Pasqua Rosée came with Edwards to London and the latter set him up as the proprietor of the city’s first ever coffee house – the Victorian premises of the Jamaica Wine House still thrives on the site today.
Houghton then proceeds to describe how coffee is prepared and its “virtues”…
The common way of preparing the berries for the coffee drink is roasting them in a tin cylindrical box, full of holes, through the middle of which runs a spit, under this is a semicircular hearth, wherein is made a large charcoal-fire: by the help of a jack, the spit turns swift, and so it roasts, being now and then taken up to be shaken. When the oil rises, and the berries are grown of a dark brown colour, they are emptied into two receivers, made with large hoops, whose bottoms are iron-plates, that shut into them, and there the coffee is well shaken, and left till almost cold; and if it looks bright, oily, and shining, it is a sign it is well done.
Of this, when fresh, if an ounce be ground, and boiled in something more than a quart of Water, till it be fully impregnated with the fine particles of the coffee, and the rest is grown so ponderous, as it will subside and leave the Liquor clear, and of a reddish colour, it will make about a quart of very good coffee.
The best way of keeping the berries when roasted, is in some warm place, where it may not be suffered to imbibe any moisture, which will pall it, and take away its flavour: it is best to grind it as used, except it be rammed into a tin pot, well covered and kept dry, and then I believe it will keep good a month.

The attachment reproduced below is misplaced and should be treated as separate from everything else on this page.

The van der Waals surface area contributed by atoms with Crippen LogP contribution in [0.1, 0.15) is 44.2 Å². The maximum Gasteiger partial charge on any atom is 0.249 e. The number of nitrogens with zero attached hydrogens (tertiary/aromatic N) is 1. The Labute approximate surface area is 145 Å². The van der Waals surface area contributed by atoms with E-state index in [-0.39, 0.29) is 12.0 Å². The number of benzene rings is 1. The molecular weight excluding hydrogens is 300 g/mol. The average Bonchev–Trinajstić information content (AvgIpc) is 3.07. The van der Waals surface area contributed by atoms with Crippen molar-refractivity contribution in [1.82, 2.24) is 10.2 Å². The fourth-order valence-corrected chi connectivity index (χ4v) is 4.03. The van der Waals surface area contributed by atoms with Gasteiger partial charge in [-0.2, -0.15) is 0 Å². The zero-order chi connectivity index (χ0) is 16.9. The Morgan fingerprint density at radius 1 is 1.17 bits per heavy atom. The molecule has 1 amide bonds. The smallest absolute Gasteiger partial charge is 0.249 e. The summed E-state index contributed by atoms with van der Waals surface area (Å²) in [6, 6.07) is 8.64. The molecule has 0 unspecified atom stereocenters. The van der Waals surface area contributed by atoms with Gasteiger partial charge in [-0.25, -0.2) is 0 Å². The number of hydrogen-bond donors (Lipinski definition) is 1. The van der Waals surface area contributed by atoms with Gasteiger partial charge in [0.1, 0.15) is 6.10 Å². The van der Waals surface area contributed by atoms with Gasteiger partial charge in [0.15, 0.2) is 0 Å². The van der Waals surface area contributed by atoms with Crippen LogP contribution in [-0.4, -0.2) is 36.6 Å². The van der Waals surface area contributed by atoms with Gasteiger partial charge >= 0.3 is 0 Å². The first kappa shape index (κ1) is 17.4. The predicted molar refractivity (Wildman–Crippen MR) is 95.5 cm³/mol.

There swims on the coffee an oil, which the great coffee-drinkers among the Turks will take in great plenty, if they can get it. When the coffee has stood some time to cool, the gross parts subside, the briskness is gone, and it grows flat and almost clear again…
… being diluted, as it usually is, I question whether it does any more good than hot tea, hot broth, or any thing else that is actually hot; for I believe that actual and potential heats are much of the same operation.
Coffee has generally been reckoned an antihypnotic, or preventer of sleep, according to the opinion of Dr. Willis and others; but now it is come into frequent use, the contrary is often observed, although perhaps custom, as it does with opium, alters its natural qualities.
As to the political uses of coffee; I am told, that our three kingdoms consume about 100 ton a year, whereof England consumes about 70 ton, which at £14 a ton (a middle price now) will amount to £20,580 sterling, and if it were to be all sold in coffee-houses, it would reach treble that sum, or £61,740, which at £10 a head will find employment for 6,174 persons, although I believe all the people of England one with another do not consume 5 pounds each…
Furthermore, coffee has greatly increased the trade of tobacco and pipes, earthen dishes, tin wares, newspapers, coals, candles, sugar, tea, chocolate and what not? Coffee-houses make all sorts of people sociable, they improve arts, and merchandise, and all other knowledge; and a worthy member of this Society (now departed) has thought that coffee-houses have improved useful knowledge very much.
The story of Houghton’s lonely hearts ads (and the whole subsequent genre) is told in Francesca Beauman’s 2012 book Shapely Ankle Preferr'd: A History of the Lonely Hearts Advertisement (Vintage).